It’s not hard to image how much louder the public outcry would have been during the pat-down controversy last year if the Transportation Security Administration had also shut down it Screening Partnership Program, which allowed airports to privatize their security.
After all, private screeners were seen as a loophole to avoid increasingly aggressive federal transportation security officers. Several airports were reportedly considering “firing” their TSA screeners after the new body-scanners began appearing, accompanied by more intrusive physical searches.
In short, the program was an escape valve through which the traveling public let out a steam of rage. Had it not been there, who knows what would have happened?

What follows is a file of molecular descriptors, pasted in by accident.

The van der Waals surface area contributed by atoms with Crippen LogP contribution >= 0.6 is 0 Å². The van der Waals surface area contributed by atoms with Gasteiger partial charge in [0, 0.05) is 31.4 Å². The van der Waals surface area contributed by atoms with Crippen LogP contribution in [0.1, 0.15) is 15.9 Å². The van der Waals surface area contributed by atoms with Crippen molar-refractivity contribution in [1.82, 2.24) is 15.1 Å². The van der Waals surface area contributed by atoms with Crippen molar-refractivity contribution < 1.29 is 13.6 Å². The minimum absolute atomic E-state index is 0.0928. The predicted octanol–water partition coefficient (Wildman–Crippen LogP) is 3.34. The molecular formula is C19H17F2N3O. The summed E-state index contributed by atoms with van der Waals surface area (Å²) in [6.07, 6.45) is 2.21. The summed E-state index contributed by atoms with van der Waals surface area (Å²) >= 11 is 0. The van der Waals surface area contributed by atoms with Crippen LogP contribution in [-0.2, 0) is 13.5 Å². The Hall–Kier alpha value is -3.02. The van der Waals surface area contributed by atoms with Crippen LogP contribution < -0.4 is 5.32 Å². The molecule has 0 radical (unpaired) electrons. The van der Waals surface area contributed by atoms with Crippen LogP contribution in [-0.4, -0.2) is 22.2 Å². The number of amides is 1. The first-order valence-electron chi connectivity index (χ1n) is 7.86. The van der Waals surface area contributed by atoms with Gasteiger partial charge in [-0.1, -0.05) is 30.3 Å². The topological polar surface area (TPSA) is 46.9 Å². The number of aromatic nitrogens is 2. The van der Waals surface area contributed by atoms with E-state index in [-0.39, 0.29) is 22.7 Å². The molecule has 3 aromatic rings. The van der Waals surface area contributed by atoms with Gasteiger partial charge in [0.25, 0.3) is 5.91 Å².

But here’s more evidence that the federal agency charged with protecting our transportation systems understands the importance of timing. It waited until yesterday — two months after the enhanced-screening media circus — to freeze the program. I wonder how long they’ve been meaning to do that.
So what does that mean to us?
“TSA backtracks on private screeners amid lawsuits”